About the MFA, how do you think obtaining this degree has helped you in creating a better story?

I believe most people with MFAs have trouble putting their finger on just how the grad school experience did or didn’t affect their writing.  To me an important part was fairly intangible: just the experience of joining a community of people who took writing seriously.  Writing is solitary and it’s difficult to find like-minded folks who see it as a calling, something to pour your life into.  So that was powerful.  In some ways the literature courses I took for my degree influenced me as much as the writing courses—the MFA broadened my reading 1000%, and gave me a deeper way of reading that it would have taken me decades to stumble across on my own.  I’m presently back in grad school working on a PhD in American Literature.

What do you consider the most important part of the writing process?  What do you consider the most difficult?

All parts of it are difficult, or they are for me.  To return to Vonnegut again, he famously disliked the actual sitting down and writing part of writing, to the point that his agent sent him a letter: “Dear Kurt—I have never known a blacksmith who was in love with his anvil.”  That made him feel better and makes me feel better, too.  For myself the most difficult aspect might also be the most important: surviving the first draft.  Once I’ve accomplished a beginning, middle and end—an arc that at least approximates a “story”—I can get down to real writing, but without that, any minor disaster can derail the whole enterprise.  Pretty Enough for You had a first draft that was a two hundred and fifty page rant with a completely different ending from the finished book, but once I had it I knew I could cut, polish and cajole it into a novel sooner or later.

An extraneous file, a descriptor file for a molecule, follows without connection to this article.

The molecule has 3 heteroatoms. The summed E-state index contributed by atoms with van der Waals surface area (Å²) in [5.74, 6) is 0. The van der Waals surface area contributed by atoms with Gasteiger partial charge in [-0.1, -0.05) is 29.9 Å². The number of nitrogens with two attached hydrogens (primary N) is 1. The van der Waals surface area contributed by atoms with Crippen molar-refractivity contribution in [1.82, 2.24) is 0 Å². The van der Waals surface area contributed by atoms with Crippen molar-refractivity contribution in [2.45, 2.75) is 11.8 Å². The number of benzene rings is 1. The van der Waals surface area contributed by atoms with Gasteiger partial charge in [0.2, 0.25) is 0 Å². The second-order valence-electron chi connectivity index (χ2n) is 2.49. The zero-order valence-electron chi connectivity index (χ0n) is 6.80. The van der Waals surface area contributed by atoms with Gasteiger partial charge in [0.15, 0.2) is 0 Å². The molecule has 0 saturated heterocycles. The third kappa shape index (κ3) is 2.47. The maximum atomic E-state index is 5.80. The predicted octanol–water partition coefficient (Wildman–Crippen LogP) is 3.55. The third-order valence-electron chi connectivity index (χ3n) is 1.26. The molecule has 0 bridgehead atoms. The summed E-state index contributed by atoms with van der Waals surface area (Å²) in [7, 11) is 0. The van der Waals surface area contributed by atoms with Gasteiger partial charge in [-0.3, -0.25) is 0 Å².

What advice do you give to students or new writers about beginning their writing journey?

Any of my students will tell you I am full of advice, but one important consideration might be putting aside ego in the interest of story.  Partly to me this means that you want readers to fall in love with a narrative or a character, not readers who will declare “Wow, what a writer!  Grace Paley in a story says “Everyone, real or imagined, deserves the open destiny of life.”  That means a lot of things, but I’ve always taken it as a reminder that writers exist to introduce characters to possibilities: characters aren’t here to serve writers.  But a whole other aspect of ego abatement just concerns opening yourself up to taking advice, especially when offered by people you trust.  Because I’m presently chipping away at that PhD at Texas A&M I was fortunate to be able to take a fiction workshop with Angie Cruz there in the Spring of 2012 and—even though I’d been telling my own students this for nearly two decades—I had to make an effort to drop my defenses and listen when my classmate/colleagues explained how my aforementioned two hundred and fifty pages contained a whole lot of energy, but also made very little sense.  I did listen, worked it over for three years, and turned it into Pretty Enough for You.   

Who would you say had the greatest influence on your writing?